Thursday, September 6, 2012

Alternative Educational Approaches

Last month my friend, Ashleigh, asked my opinion on Montessori vs. Waldorf schools.  I would by no means consider myself an expert on any educational approach, but may have a bit more background than others having taught in a “Montessori inspired” environment for several years and having done research and workshops on various approaches.

I feel like right now there are three strong alternatives to traditional education  --Montessori, Waldorf, and Reggio Emelia.  They share some common elements, but are still quite different from one another.  I’ll speak to each of these in relation to early years learning (pre-kindergarten/kindergarten) as this is the area that I am the most knowledgeable about and also what I think would pertain to the majority of my blog readers. 

Here’s my little run-down of each method:
 
Montessori
The focus in a Montessori classroom is on child-directed learning through the use of specifically designed materials created and set up to further the child’s independence and curiosity.  Children have the freedom to choose activities and explore them without interruption.  The classroom is usually quiet and calm, with most students focused on individual tasks.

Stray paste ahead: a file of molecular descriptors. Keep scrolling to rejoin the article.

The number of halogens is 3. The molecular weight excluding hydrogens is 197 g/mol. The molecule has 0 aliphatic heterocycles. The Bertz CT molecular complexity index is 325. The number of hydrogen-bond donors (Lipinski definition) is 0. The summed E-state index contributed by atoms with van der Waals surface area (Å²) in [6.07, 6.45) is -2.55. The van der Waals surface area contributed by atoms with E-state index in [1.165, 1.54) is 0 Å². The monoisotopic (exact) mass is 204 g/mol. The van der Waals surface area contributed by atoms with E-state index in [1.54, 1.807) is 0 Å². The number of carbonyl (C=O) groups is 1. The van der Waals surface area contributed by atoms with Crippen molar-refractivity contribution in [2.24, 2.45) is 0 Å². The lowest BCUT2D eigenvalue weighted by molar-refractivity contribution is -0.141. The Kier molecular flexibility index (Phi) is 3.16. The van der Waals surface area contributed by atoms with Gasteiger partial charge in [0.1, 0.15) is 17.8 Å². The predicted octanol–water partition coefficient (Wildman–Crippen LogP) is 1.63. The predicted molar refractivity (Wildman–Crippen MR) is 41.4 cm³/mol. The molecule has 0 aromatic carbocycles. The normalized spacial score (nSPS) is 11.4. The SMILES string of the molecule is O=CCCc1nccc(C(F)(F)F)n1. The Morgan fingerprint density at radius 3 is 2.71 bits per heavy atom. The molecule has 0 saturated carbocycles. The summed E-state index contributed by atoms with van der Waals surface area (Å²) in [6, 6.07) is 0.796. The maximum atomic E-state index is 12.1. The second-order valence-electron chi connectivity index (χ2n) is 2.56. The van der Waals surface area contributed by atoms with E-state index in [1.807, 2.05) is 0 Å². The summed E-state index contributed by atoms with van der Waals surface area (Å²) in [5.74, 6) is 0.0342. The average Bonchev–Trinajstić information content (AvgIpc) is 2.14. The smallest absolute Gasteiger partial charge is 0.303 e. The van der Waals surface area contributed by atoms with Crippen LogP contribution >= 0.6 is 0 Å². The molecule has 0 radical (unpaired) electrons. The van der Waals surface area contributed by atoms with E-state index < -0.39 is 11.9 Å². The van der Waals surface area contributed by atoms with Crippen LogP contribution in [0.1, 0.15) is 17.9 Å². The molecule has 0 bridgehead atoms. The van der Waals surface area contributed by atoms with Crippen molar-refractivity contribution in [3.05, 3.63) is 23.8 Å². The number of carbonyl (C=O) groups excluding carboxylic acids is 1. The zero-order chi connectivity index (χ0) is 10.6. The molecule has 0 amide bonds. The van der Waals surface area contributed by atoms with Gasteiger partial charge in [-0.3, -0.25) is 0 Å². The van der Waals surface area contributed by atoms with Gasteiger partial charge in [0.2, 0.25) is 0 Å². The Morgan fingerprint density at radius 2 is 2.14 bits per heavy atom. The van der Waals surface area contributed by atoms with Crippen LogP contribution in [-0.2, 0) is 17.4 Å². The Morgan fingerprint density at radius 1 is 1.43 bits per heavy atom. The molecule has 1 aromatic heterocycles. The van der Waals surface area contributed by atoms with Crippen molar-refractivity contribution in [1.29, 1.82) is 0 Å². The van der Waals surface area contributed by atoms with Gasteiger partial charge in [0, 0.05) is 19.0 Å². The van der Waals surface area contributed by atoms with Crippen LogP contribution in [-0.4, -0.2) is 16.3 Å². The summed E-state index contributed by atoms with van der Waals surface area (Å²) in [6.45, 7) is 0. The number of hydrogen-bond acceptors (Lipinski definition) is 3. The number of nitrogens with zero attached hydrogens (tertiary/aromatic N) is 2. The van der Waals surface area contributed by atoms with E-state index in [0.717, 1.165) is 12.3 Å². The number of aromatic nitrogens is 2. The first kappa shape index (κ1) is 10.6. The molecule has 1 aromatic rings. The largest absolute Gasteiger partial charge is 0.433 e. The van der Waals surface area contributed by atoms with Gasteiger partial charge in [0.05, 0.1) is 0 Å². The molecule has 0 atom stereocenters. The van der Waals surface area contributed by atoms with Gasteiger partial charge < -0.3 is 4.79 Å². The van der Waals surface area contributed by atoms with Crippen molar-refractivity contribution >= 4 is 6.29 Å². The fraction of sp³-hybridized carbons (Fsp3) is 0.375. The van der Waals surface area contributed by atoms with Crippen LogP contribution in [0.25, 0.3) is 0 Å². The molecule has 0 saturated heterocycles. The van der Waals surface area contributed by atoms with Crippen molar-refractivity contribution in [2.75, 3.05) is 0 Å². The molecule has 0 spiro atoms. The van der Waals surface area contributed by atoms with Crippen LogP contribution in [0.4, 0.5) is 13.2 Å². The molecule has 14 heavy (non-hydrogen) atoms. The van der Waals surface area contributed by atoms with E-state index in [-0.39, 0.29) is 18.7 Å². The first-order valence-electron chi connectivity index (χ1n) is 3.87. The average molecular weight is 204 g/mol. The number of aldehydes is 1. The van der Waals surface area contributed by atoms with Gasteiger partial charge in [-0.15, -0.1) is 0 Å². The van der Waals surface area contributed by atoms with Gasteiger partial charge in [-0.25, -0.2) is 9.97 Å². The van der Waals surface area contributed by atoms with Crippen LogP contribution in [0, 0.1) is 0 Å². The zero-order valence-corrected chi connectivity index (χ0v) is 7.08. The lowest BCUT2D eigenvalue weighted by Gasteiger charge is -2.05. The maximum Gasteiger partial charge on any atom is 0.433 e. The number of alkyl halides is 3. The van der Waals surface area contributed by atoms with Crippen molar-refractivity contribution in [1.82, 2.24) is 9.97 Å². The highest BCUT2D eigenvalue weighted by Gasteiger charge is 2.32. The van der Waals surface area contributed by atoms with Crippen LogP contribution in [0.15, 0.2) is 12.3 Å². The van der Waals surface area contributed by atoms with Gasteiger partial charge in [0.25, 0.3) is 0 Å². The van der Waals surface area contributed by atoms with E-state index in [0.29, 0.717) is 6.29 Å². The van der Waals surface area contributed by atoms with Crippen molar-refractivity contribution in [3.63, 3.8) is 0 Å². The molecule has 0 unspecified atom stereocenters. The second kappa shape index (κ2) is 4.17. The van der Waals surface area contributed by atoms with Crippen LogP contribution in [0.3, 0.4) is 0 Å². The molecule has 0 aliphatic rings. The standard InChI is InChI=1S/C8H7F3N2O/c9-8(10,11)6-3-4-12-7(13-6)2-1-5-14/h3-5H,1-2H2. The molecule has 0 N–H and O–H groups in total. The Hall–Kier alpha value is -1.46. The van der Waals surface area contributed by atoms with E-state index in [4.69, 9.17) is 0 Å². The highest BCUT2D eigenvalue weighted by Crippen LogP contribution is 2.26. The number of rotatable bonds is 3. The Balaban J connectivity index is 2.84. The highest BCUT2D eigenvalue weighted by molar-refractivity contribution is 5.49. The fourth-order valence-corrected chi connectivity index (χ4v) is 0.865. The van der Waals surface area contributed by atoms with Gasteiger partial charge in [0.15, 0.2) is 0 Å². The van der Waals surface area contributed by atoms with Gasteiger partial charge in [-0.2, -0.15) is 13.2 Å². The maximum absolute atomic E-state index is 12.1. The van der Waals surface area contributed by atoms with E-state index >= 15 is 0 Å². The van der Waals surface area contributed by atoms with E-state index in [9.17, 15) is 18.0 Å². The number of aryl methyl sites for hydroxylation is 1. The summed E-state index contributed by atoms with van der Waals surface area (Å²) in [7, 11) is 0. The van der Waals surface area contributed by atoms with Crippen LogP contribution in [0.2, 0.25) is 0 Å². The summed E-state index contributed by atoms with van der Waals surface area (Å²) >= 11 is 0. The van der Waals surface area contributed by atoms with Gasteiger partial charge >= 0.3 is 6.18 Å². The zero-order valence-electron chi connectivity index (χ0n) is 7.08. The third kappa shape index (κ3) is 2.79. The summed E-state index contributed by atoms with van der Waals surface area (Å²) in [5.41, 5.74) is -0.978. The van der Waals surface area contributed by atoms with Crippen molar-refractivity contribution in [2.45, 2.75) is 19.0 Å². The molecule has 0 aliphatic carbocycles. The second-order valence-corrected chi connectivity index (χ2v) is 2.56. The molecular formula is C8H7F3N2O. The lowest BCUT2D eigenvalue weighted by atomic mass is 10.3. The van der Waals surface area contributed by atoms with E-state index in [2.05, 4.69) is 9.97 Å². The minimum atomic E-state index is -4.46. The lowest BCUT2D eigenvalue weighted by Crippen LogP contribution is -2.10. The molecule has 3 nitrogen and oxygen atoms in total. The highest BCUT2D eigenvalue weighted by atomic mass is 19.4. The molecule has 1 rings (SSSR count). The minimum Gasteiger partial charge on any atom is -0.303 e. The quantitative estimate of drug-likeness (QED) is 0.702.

The classroom is carefully prepared with materials (many specific to the method), most of which are made of natural materials.  The materials are arranged from easiest to most complex and many contain control of error, allowing the child to self-correct.

The teacher’s main role is to observe the child, guide them when needed, present new tasks (to individuals or small groups) as the child shows interest and ability, and to prepare the classroom environment.

The traditional Montessori classroom is set up in multi-age groupings.  This allows for younger children to learn from their older peers and older children to act as role models/ mentors.

Criticisms:
-anyone, trained or not, can call themselves a “Montessori” teacher or school.  If you’re considering going this route it is a good idea to ask what the teachers’ credentials are.
-depending on the teachers/ school, it can be quite rigid.
-critics say that creativity can be stifled in Montessori environment.  If I were going this route, I would inquire as to how the arts and movement are incorporated into the program.

Waldorf

The aim of Waldorf education is to nurture the whole child, raising him to his fullest potential.
Waldorf classrooms are beautiful (often pastel-coloured), simple, learning environments.  In the younger grades, there is a strong emphasis is on imagination and creativity, with extensive time allowed for guided free play using natural materials.   Oral language and daily, weekly and seasonal rhythm/ routines are strongly emphasized.

The teacher acts are a role model and stays with the same class throughout their elementary years.
Criticisms:
-children are held back from academic learning, even when ready.